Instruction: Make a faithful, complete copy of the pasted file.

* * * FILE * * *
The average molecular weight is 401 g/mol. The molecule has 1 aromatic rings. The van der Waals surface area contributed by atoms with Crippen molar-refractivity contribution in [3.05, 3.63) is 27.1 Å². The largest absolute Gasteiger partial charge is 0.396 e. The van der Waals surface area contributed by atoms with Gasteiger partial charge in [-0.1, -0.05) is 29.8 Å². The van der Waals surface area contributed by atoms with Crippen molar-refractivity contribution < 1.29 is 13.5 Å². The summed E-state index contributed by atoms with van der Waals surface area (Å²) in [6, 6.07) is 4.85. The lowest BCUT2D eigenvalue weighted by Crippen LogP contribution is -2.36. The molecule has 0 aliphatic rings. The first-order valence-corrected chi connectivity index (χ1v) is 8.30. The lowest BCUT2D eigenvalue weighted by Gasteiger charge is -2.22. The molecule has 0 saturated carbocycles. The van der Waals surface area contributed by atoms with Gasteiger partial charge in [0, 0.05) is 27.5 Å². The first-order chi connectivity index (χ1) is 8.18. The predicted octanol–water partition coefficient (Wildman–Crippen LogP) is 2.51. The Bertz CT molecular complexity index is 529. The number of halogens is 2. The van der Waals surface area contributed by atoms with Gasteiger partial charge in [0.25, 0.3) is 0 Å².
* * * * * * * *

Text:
The average molecular weight is 401 g/mol. The molecule has 1 aromatic rings. The van der Waals surface area contributed by atoms with Crippen molar-refractivity contribution in [3.05, 3.63) is 27.1 Å². The largest absolute Gasteiger partial charge is 0.396 e. The van der Waals surface area contributed by atoms with Gasteiger partial charge in [-0.1, -0.05) is 29.8 Å². The van der Waals surface area contributed by atoms with Crippen molar-refractivity contribution < 1.29 is 13.5 Å². The summed E-state index contributed by atoms with van der Waals surface area (Å²) in [6, 6.07) is 4.85. The lowest BCUT2D eigenvalue weighted by Crippen LogP contribution is -2.36. The molecule has 0 aliphatic rings. The first-order valence-corrected chi connectivity index (χ1v) is 8.30. The lowest BCUT2D eigenvalue weighted by Gasteiger charge is -2.22. The molecule has 0 saturated carbocycles. The van der Waals surface area contributed by atoms with Gasteiger partial charge in [0, 0.05) is 27.5 Å². The first-order chi connectivity index (χ1) is 8.18. The predicted octanol–water partition coefficient (Wildman–Crippen LogP) is 2.51. The Bertz CT molecular complexity index is 529. The number of halogens is 2. The van der Waals surface area contributed by atoms with Gasteiger partial charge in [0.25, 0.3) is 0 Å².